Hong Kong, Seattle, San Luis Obispo, Houston, Louisville, Kansas City, Chicago – just some of the places I have presented in 2017. Audiences have ranged from 40-180, and venues have varied from your standard Marriott’s and Hilton’s, to a major network TV studio, to a 1960’s era landmark boutique hotel that touts a Krazy Dazy, Caveman, and Sugar and Spice room among its room choices. What are some steps you can take to remove the unpredictability that you can encounter when giving presentations or sales pitches? Below are a few ideas. Let me know if you would like more, and I look forward to hearing your best practices.
Once in a blue moon, everyone is in their seats in time, the event starts on time, and you have the exact amount of time you thought you had. I haven’t seen a blue moon in a while though. If I have a 45 minute presentation, I also prepare what I would do if I only had 30, or just 15. Merely talking faster is not the answer. For a bonus, think about what you would do if the technology wasn’t functioning that day. How might that impact the amount of time you’ll need, and what will you need to do differently? Take a little time to think about it in advance and you will be just as charismatic, relaxed, and effective at getting your message across if you have less time.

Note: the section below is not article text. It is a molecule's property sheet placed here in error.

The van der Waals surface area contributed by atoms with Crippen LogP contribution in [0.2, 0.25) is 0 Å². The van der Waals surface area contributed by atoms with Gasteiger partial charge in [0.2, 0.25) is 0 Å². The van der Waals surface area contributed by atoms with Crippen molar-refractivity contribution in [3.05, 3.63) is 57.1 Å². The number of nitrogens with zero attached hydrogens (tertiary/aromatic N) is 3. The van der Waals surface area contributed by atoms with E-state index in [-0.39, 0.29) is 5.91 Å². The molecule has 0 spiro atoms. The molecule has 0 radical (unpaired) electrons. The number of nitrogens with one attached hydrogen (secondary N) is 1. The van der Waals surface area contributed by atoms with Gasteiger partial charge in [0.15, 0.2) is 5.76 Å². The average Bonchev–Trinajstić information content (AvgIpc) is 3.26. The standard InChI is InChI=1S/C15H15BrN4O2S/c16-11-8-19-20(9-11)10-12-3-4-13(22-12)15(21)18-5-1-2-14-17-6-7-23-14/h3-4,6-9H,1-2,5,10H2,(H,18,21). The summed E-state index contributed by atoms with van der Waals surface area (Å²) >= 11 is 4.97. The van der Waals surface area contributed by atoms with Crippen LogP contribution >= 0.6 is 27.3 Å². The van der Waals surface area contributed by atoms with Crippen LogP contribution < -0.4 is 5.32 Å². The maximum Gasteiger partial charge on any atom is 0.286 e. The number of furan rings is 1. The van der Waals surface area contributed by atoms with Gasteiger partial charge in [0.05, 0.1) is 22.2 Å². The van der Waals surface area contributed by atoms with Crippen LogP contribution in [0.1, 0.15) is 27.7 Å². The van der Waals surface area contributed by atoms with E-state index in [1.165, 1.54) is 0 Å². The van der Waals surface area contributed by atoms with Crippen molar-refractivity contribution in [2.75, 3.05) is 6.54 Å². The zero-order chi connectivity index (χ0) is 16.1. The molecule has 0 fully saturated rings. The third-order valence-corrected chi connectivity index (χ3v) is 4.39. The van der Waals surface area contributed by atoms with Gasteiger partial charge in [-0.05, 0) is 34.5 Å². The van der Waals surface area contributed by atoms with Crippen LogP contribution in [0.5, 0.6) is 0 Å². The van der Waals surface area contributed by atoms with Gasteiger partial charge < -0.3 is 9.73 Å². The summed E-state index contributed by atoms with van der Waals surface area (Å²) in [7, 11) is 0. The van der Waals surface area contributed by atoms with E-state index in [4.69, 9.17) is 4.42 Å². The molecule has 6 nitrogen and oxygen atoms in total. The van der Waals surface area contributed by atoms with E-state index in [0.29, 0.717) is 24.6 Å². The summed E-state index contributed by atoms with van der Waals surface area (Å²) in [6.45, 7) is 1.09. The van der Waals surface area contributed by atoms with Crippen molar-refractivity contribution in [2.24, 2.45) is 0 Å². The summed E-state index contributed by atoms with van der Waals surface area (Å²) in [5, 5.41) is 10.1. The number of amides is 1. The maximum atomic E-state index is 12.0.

In sports, the home team usually has an advantage. One of the reasons is their familiarity with the surroundings – how fast the ball moves through the grass, which way the wind blows, what music might be playing during the game. I make sure to show up early to first make sure the technology is working or can be made to work in time. Then I spend some time getting familiar with the space – how will I use the space on and off the stage, what spots I should avoid so that the spotlight doesn’t blind me, and what’s the fastest way out if I forget everything I wanted to say.
Because you’re early and confirmed the technology and are comfortable with your space, you are able to watch the early birds arrive. Introduce yourself, shake hands, and kiss babies (if anyone brought any). Now you have friends in the audience. When you need to call on someone or make eye contact with someone who is rooting for you, you have your friends in the audience. If you can incorporate something about them in your talk, “I was speaking with Mary earlier and she was talking about the challenges of merging two sales teams”, you’re doing it like the pros.
Don’t. Just PRACTICE a lot!
YOSD Founder & CEO